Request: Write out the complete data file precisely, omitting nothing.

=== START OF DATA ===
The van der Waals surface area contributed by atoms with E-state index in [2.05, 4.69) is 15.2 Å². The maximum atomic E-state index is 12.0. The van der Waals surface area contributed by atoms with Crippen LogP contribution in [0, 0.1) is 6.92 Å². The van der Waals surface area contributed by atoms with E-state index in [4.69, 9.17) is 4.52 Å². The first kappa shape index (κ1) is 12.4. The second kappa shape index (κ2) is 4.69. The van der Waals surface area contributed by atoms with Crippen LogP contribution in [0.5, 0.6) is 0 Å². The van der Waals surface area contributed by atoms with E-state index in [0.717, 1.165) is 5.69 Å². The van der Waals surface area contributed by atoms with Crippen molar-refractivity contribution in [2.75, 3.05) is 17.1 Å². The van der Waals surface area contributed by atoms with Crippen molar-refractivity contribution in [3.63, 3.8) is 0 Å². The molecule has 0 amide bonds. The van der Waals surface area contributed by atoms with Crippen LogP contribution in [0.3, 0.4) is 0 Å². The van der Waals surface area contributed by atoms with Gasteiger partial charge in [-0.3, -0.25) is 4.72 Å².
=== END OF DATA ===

The van der Waals surface area contributed by atoms with E-state index in [2.05, 4.69) is 15.2 Å². The maximum atomic E-state index is 12.0. The van der Waals surface area contributed by atoms with Crippen LogP contribution in [0, 0.1) is 6.92 Å². The van der Waals surface area contributed by atoms with E-state index in [4.69, 9.17) is 4.52 Å². The first kappa shape index (κ1) is 12.4. The second kappa shape index (κ2) is 4.69. The van der Waals surface area contributed by atoms with Crippen LogP contribution in [0.5, 0.6) is 0 Å². The van der Waals surface area contributed by atoms with E-state index in [0.717, 1.165) is 5.69 Å². The van der Waals surface area contributed by atoms with Crippen molar-refractivity contribution in [2.75, 3.05) is 17.1 Å². The van der Waals surface area contributed by atoms with Crippen molar-refractivity contribution in [3.63, 3.8) is 0 Å². The molecule has 0 amide bonds. The van der Waals surface area contributed by atoms with Crippen LogP contribution in [0.3, 0.4) is 0 Å². The van der Waals surface area contributed by atoms with Gasteiger partial charge in [-0.3, -0.25) is 4.72 Å².